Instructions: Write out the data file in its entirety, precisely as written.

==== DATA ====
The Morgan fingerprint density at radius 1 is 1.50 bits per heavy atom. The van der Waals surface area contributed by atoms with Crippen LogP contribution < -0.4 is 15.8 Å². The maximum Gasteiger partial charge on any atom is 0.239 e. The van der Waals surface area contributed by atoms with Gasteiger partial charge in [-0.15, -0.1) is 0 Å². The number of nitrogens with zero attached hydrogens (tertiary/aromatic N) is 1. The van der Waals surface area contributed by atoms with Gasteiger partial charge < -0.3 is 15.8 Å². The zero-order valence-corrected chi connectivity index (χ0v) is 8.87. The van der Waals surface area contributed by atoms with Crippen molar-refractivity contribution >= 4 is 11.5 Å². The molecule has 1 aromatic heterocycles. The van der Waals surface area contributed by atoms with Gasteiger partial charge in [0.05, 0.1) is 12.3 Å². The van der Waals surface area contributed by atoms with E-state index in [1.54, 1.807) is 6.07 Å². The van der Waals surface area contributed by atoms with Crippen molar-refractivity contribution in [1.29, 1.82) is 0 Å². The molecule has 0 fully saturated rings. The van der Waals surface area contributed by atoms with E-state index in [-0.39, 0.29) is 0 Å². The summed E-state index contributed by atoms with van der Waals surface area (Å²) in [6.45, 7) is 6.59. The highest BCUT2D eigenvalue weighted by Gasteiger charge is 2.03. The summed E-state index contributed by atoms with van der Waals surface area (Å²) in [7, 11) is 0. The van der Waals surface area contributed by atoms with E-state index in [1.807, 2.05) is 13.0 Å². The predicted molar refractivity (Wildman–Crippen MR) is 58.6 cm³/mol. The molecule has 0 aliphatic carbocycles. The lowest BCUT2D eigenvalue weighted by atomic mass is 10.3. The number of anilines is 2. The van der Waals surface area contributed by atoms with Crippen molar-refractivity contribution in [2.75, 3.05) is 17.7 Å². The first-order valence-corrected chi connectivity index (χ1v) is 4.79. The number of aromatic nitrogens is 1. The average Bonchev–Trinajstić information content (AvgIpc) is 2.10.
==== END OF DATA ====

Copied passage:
The Morgan fingerprint density at radius 1 is 1.50 bits per heavy atom. The van der Waals surface area contributed by atoms with Crippen LogP contribution < -0.4 is 15.8 Å². The maximum Gasteiger partial charge on any atom is 0.239 e. The van der Waals surface area contributed by atoms with Gasteiger partial charge in [-0.15, -0.1) is 0 Å². The number of nitrogens with zero attached hydrogens (tertiary/aromatic N) is 1. The van der Waals surface area contributed by atoms with Gasteiger partial charge < -0.3 is 15.8 Å². The zero-order valence-corrected chi connectivity index (χ0v) is 8.87. The van der Waals surface area contributed by atoms with Crippen molar-refractivity contribution >= 4 is 11.5 Å². The molecule has 1 aromatic heterocycles. The van der Waals surface area contributed by atoms with Gasteiger partial charge in [0.05, 0.1) is 12.3 Å². The van der Waals surface area contributed by atoms with E-state index in [1.54, 1.807) is 6.07 Å². The van der Waals surface area contributed by atoms with Crippen molar-refractivity contribution in [1.29, 1.82) is 0 Å². The molecule has 0 fully saturated rings. The van der Waals surface area contributed by atoms with E-state index in [-0.39, 0.29) is 0 Å². The summed E-state index contributed by atoms with van der Waals surface area (Å²) in [6.45, 7) is 6.59. The highest BCUT2D eigenvalue weighted by Gasteiger charge is 2.03. The summed E-state index contributed by atoms with van der Waals surface area (Å²) in [7, 11) is 0. The van der Waals surface area contributed by atoms with E-state index in [1.807, 2.05) is 13.0 Å². The predicted molar refractivity (Wildman–Crippen MR) is 58.6 cm³/mol. The molecule has 0 aliphatic carbocycles. The lowest BCUT2D eigenvalue weighted by atomic mass is 10.3. The number of anilines is 2. The van der Waals surface area contributed by atoms with Crippen molar-refractivity contribution in [2.75, 3.05) is 17.7 Å². The first-order valence-corrected chi connectivity index (χ1v) is 4.79. The number of aromatic nitrogens is 1. The average Bonchev–Trinajstić information content (AvgIpc) is 2.10.